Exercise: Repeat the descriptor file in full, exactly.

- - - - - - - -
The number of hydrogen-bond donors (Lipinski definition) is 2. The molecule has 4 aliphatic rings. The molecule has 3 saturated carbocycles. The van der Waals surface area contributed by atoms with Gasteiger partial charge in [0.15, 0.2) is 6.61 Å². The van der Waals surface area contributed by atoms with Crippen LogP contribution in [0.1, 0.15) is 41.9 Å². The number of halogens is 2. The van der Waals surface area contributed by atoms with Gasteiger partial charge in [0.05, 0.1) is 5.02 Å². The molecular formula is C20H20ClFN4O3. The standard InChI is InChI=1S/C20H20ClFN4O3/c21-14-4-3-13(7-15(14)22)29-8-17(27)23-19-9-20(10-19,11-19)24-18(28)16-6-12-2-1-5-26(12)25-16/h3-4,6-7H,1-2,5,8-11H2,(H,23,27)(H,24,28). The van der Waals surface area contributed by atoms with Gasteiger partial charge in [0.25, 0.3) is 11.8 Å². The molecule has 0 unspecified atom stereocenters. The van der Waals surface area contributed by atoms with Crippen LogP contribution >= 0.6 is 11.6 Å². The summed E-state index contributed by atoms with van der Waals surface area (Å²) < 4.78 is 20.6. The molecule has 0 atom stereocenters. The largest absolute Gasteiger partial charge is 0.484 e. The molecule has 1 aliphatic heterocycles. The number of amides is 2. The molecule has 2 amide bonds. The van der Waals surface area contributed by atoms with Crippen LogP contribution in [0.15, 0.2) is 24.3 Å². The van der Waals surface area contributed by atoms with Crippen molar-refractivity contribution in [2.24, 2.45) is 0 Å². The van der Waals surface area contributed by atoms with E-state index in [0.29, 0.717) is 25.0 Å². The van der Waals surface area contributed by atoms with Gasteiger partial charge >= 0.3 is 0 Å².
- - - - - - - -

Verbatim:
The number of hydrogen-bond donors (Lipinski definition) is 2. The molecule has 4 aliphatic rings. The molecule has 3 saturated carbocycles. The van der Waals surface area contributed by atoms with Gasteiger partial charge in [0.15, 0.2) is 6.61 Å². The van der Waals surface area contributed by atoms with Crippen LogP contribution in [0.1, 0.15) is 41.9 Å². The number of halogens is 2. The van der Waals surface area contributed by atoms with Gasteiger partial charge in [0.05, 0.1) is 5.02 Å². The molecular formula is C20H20ClFN4O3. The standard InChI is InChI=1S/C20H20ClFN4O3/c21-14-4-3-13(7-15(14)22)29-8-17(27)23-19-9-20(10-19,11-19)24-18(28)16-6-12-2-1-5-26(12)25-16/h3-4,6-7H,1-2,5,8-11H2,(H,23,27)(H,24,28). The van der Waals surface area contributed by atoms with Gasteiger partial charge in [0.25, 0.3) is 11.8 Å². The molecule has 0 unspecified atom stereocenters. The van der Waals surface area contributed by atoms with Crippen LogP contribution >= 0.6 is 11.6 Å². The summed E-state index contributed by atoms with van der Waals surface area (Å²) < 4.78 is 20.6. The molecule has 0 atom stereocenters. The largest absolute Gasteiger partial charge is 0.484 e. The molecule has 1 aliphatic heterocycles. The number of amides is 2. The molecule has 2 amide bonds. The van der Waals surface area contributed by atoms with Crippen LogP contribution in [0.15, 0.2) is 24.3 Å². The van der Waals surface area contributed by atoms with Crippen molar-refractivity contribution in [2.24, 2.45) is 0 Å². The van der Waals surface area contributed by atoms with E-state index in [0.29, 0.717) is 25.0 Å². The van der Waals surface area contributed by atoms with Gasteiger partial charge >= 0.3 is 0 Å².